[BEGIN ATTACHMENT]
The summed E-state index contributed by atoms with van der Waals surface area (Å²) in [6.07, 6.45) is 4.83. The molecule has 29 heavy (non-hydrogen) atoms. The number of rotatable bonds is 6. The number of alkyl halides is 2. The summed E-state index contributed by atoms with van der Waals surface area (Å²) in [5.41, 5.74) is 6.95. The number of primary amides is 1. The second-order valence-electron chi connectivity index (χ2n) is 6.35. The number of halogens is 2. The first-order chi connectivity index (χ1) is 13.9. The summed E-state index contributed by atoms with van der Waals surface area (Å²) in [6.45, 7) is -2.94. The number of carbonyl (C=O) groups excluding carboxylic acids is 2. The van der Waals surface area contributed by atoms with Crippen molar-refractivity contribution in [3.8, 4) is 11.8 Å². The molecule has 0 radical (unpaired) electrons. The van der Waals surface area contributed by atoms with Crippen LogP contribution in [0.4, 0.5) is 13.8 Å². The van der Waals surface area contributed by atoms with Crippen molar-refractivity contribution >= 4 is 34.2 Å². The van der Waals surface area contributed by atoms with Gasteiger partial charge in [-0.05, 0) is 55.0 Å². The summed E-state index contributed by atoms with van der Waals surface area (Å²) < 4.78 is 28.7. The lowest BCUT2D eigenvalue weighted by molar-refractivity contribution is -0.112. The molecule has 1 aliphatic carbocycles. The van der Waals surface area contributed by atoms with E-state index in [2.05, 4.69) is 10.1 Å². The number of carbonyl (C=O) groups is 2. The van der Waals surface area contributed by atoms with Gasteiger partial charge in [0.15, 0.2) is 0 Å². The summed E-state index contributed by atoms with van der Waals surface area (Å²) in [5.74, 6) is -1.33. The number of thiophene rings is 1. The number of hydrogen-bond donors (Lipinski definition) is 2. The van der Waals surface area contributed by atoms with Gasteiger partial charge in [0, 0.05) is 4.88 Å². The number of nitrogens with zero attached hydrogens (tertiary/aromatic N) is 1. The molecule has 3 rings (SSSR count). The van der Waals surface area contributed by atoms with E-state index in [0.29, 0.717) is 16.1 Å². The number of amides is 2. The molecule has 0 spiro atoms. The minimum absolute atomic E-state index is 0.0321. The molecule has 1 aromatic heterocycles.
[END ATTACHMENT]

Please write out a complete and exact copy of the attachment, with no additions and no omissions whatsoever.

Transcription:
The summed E-state index contributed by atoms with van der Waals surface area (Å²) in [6.07, 6.45) is 4.83. The molecule has 29 heavy (non-hydrogen) atoms. The number of rotatable bonds is 6. The number of alkyl halides is 2. The summed E-state index contributed by atoms with van der Waals surface area (Å²) in [5.41, 5.74) is 6.95. The number of primary amides is 1. The second-order valence-electron chi connectivity index (χ2n) is 6.35. The number of halogens is 2. The first-order chi connectivity index (χ1) is 13.9. The summed E-state index contributed by atoms with van der Waals surface area (Å²) in [6.45, 7) is -2.94. The number of carbonyl (C=O) groups excluding carboxylic acids is 2. The van der Waals surface area contributed by atoms with Crippen molar-refractivity contribution in [3.8, 4) is 11.8 Å². The molecule has 0 radical (unpaired) electrons. The van der Waals surface area contributed by atoms with Crippen LogP contribution in [0.4, 0.5) is 13.8 Å². The van der Waals surface area contributed by atoms with Crippen molar-refractivity contribution >= 4 is 34.2 Å². The van der Waals surface area contributed by atoms with Gasteiger partial charge in [-0.05, 0) is 55.0 Å². The summed E-state index contributed by atoms with van der Waals surface area (Å²) < 4.78 is 28.7. The lowest BCUT2D eigenvalue weighted by molar-refractivity contribution is -0.112. The molecule has 1 aliphatic carbocycles. The van der Waals surface area contributed by atoms with E-state index in [2.05, 4.69) is 10.1 Å². The number of carbonyl (C=O) groups is 2. The van der Waals surface area contributed by atoms with Gasteiger partial charge in [0.15, 0.2) is 0 Å². The summed E-state index contributed by atoms with van der Waals surface area (Å²) in [5.74, 6) is -1.33. The number of thiophene rings is 1. The number of hydrogen-bond donors (Lipinski definition) is 2. The van der Waals surface area contributed by atoms with Gasteiger partial charge in [0, 0.05) is 4.88 Å². The number of nitrogens with zero attached hydrogens (tertiary/aromatic N) is 1. The molecule has 3 rings (SSSR count). The van der Waals surface area contributed by atoms with E-state index in [0.29, 0.717) is 16.1 Å². The number of amides is 2. The molecule has 0 spiro atoms. The minimum absolute atomic E-state index is 0.0321. The molecule has 1 aromatic heterocycles.